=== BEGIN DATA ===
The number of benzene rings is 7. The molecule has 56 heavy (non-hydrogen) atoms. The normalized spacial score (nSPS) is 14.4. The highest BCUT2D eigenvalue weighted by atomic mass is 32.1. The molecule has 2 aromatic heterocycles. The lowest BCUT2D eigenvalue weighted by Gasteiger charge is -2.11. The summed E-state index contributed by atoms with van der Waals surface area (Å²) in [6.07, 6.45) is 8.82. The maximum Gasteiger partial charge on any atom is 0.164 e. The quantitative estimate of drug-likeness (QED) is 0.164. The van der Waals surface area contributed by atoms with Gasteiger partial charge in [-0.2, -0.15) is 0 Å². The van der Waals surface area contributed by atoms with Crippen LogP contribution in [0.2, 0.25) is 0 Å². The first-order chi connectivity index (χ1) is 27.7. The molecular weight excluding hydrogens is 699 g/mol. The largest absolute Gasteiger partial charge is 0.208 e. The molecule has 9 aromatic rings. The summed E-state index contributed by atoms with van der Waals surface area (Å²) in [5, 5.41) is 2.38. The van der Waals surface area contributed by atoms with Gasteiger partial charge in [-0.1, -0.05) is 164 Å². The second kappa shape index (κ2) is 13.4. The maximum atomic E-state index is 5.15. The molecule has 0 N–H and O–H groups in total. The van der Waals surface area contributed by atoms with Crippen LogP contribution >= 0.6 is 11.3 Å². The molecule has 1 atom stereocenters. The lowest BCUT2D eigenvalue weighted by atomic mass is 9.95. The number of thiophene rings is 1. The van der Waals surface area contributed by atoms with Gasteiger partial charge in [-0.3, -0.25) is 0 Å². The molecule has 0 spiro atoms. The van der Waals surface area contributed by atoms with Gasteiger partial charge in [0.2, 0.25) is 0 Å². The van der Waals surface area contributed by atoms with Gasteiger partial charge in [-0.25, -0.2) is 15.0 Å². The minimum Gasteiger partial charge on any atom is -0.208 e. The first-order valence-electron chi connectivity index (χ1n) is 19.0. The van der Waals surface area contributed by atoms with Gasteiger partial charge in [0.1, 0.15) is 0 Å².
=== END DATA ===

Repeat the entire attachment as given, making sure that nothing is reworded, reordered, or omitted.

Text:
The number of benzene rings is 7. The molecule has 56 heavy (non-hydrogen) atoms. The normalized spacial score (nSPS) is 14.4. The highest BCUT2D eigenvalue weighted by atomic mass is 32.1. The molecule has 2 aromatic heterocycles. The lowest BCUT2D eigenvalue weighted by Gasteiger charge is -2.11. The summed E-state index contributed by atoms with van der Waals surface area (Å²) in [6.07, 6.45) is 8.82. The maximum Gasteiger partial charge on any atom is 0.164 e. The quantitative estimate of drug-likeness (QED) is 0.164. The van der Waals surface area contributed by atoms with Gasteiger partial charge in [-0.2, -0.15) is 0 Å². The van der Waals surface area contributed by atoms with Crippen LogP contribution in [0.2, 0.25) is 0 Å². The first-order chi connectivity index (χ1) is 27.7. The molecular weight excluding hydrogens is 699 g/mol. The largest absolute Gasteiger partial charge is 0.208 e. The molecule has 9 aromatic rings. The summed E-state index contributed by atoms with van der Waals surface area (Å²) in [5, 5.41) is 2.38. The van der Waals surface area contributed by atoms with Gasteiger partial charge in [-0.1, -0.05) is 164 Å². The second kappa shape index (κ2) is 13.4. The maximum atomic E-state index is 5.15. The molecule has 0 N–H and O–H groups in total. The van der Waals surface area contributed by atoms with Crippen LogP contribution >= 0.6 is 11.3 Å². The molecule has 1 atom stereocenters. The lowest BCUT2D eigenvalue weighted by atomic mass is 9.95. The number of thiophene rings is 1. The van der Waals surface area contributed by atoms with Gasteiger partial charge in [-0.3, -0.25) is 0 Å². The molecule has 0 spiro atoms. The van der Waals surface area contributed by atoms with Gasteiger partial charge in [0.2, 0.25) is 0 Å². The van der Waals surface area contributed by atoms with Gasteiger partial charge in [-0.25, -0.2) is 15.0 Å². The minimum Gasteiger partial charge on any atom is -0.208 e. The first-order valence-electron chi connectivity index (χ1n) is 19.0. The van der Waals surface area contributed by atoms with Gasteiger partial charge in [0.1, 0.15) is 0 Å².